My final harvest of the season is always a bittersweet event. In October, I harvest seeds from all over my garden and dry them for next year’s flower beds. I snip all the remaining basil, thyme, and mint and gather the green tomatoes off the vines for bag ripening. My kitchen is strewn with plates of herbs drying in the cupboards, and bowls of seeds on the table and counters with paper scraps identifying the color and habit of this or that poesy. I clean and freeze fruit, and prepare batches of chutney and jam. It is great way to preserve the flavors of summer, but also an opportunity for reflection (remember that warm day we picked these plums?) and projection (these climbing nasturtiums might do better on that south wall next year). I’ve had some inquiries on how I dry my ripened tomatoes, so I thought I’d give you the instructions. I love to make them with specialty salts, which is an endless experiment because there are so many fantastic salts available now. You can, though, just use regular salt or none at all, and you will have intense sweet dried tomatoes to improve the flavor of almost anything you are cooking this winter. You will need an oven with a dehydrate setting or a temperature setting of 140 degrees, or you can get a counter top food dehydrator for $50.00 that will work just fine.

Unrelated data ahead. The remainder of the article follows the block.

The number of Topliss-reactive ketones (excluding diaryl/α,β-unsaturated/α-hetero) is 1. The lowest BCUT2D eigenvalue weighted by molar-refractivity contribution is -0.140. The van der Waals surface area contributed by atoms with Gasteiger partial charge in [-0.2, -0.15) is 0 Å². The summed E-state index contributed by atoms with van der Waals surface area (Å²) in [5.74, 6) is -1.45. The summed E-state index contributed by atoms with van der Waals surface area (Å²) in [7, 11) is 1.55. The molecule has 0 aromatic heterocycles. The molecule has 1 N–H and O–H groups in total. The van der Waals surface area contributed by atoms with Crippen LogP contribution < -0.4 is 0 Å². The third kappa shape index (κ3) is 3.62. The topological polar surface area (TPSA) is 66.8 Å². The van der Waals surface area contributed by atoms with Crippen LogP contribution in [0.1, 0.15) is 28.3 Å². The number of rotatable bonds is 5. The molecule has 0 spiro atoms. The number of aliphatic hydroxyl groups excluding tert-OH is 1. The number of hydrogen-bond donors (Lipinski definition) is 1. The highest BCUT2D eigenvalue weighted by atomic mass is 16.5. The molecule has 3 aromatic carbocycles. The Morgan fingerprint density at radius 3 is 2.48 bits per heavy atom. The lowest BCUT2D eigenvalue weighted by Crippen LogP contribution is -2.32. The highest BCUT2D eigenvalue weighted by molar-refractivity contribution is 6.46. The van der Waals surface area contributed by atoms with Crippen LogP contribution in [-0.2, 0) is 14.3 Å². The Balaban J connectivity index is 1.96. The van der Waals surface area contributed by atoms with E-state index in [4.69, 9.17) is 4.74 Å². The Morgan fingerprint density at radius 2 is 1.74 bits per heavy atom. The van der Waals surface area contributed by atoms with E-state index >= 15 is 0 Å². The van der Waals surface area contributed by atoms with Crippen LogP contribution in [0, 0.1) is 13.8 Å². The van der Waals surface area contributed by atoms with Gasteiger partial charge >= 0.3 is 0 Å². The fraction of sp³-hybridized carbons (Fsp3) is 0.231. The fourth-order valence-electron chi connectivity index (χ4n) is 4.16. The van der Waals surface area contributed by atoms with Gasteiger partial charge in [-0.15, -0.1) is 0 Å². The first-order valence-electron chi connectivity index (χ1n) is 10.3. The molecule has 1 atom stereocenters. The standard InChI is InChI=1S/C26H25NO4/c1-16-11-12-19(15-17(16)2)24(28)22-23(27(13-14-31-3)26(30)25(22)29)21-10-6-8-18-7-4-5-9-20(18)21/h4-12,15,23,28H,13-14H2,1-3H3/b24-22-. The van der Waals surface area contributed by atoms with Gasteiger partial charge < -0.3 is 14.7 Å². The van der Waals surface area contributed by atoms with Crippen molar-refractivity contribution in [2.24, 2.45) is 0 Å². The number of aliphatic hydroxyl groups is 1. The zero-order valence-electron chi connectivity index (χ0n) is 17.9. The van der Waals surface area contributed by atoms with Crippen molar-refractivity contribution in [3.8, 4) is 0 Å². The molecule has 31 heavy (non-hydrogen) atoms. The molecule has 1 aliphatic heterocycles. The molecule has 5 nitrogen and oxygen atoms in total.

2 large garden tomatoes, sliced into 12 pieces each (or the equivalent volume of halved cherry tomatoes)
1 tsp. of black truffle sea salt (or plain salt)
Cut your tomatoes each into 12 wedges. Lay them on a broiler pan and set the drip pan underneath. Sprinkle each wedge very lightly with your salt. A little goes a long way, so just a pinch for each wedge. Set your oven to dehydrate or 140 degrees and dry for 12-15 hours. Store in a plastic bag in the refrigerator for up to several weeks.